“As to slavery,” said the alderman, “talk about slavery, -there is no slavery in the world like this.”
Many people living today cannot even imagine the horrors that many of our ancestors had endured. What really bothers me the most is when I read about young children being abused, tortured and or enslaved.
One such story you may have never heard of is about the young white slaves of Old England who were called “chummies, chimney sweeps or climbing boys.” These were very small children as young as 4-5 years old who were sold by their parents and bought by brutal dictatorial businessmen who enslaved them to clean fireplaces by making them climb up and down filthy flues.
As their working conditions were miserable, they were often stabbed in the feet with pins or fires were lit beneath them by their masters in order to force them to climb up the dangerous chimneys.
Many of these kids were called “white niggers” as a result of their skin being permanently sooted in a black coat of ash in which they rarely showered and often they had burns from the fiery coals.
They suffered from joint deformities, burns and cancer and it was not uncommon for the children to die suffocated by the soot or burned to death by the intense heat.
This 1840 cartoon drawing from the Brittish Museum is called “Green Eyed Chummy.”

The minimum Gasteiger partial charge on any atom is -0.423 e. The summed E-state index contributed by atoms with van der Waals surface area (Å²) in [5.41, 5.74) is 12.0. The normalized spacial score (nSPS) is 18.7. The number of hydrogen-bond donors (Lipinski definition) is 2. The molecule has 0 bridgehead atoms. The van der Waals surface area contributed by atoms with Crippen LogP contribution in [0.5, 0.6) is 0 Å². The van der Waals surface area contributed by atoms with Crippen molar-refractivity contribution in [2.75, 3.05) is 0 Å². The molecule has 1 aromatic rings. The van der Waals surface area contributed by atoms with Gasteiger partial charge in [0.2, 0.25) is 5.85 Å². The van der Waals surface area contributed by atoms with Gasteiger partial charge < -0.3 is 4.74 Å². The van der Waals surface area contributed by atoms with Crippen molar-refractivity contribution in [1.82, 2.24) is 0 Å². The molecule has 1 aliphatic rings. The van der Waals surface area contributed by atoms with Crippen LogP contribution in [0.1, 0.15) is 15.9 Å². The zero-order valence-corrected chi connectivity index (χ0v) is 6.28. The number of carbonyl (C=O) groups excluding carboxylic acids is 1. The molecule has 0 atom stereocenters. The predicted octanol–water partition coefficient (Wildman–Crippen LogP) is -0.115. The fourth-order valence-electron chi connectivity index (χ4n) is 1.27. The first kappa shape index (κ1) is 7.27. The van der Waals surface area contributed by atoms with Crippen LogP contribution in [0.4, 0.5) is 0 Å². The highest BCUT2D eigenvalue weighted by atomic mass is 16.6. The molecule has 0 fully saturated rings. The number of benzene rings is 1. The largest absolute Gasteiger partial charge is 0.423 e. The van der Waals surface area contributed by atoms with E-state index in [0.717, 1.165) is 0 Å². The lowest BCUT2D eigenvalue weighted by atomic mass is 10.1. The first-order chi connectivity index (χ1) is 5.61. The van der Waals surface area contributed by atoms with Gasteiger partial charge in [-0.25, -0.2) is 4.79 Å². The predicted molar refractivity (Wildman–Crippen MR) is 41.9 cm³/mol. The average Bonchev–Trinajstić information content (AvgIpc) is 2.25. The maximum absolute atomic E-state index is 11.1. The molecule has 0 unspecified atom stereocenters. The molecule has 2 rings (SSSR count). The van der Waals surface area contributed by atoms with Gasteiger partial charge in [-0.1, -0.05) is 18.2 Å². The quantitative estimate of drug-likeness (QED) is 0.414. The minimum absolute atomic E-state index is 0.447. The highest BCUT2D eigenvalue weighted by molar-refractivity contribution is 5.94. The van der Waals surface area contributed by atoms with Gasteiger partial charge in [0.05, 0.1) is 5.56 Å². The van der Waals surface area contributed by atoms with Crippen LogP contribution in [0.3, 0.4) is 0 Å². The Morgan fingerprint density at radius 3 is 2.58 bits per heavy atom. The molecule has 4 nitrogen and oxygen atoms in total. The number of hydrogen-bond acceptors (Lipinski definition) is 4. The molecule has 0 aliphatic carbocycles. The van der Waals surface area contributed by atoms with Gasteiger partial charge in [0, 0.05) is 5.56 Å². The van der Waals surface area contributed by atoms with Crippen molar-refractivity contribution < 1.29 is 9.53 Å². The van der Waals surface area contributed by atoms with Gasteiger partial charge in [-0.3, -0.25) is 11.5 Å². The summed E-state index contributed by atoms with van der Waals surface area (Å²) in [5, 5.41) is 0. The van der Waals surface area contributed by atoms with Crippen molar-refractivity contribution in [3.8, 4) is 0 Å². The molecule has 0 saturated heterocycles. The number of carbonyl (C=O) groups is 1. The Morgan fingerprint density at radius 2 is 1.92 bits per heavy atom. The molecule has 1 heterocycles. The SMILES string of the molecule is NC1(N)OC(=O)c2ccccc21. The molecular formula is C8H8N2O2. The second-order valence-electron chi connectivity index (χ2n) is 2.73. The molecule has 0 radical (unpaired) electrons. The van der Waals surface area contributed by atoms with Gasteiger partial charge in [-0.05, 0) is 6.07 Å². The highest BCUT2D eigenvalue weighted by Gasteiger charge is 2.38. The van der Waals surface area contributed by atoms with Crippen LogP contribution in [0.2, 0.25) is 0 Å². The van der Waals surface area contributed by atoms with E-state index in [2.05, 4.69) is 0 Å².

In a work titled, “Tit for Tat,” the author explains why they were given this name;
“There is a race of beings, by the initiated facetiously denominated ‘chummies,’ which exists only in humane Britain. Outside barbarians call them chimney sweeps. This race is black, not from blood, but from soot.
I beheld specimens of these crippled, distorted, bleeding bits of humanity, and at sight was taken down by a sympathetic fever’”
When you read below what happened to some of these poor children, you cannot help but imagine the horror, pain, and loneliness they must have endured.
I believe that some of these stories are a wakeup call to people today so they understand our brutal pasts and also comprehend the psychopathic nature of many modern humans whose vileness seems to run in their DNA. Meaning, that psychopathy has been passed down to them through their blood and who they are today is often a result of the demon spawn/parasites that were birthed internally as a result of their iniquities of their ancestors.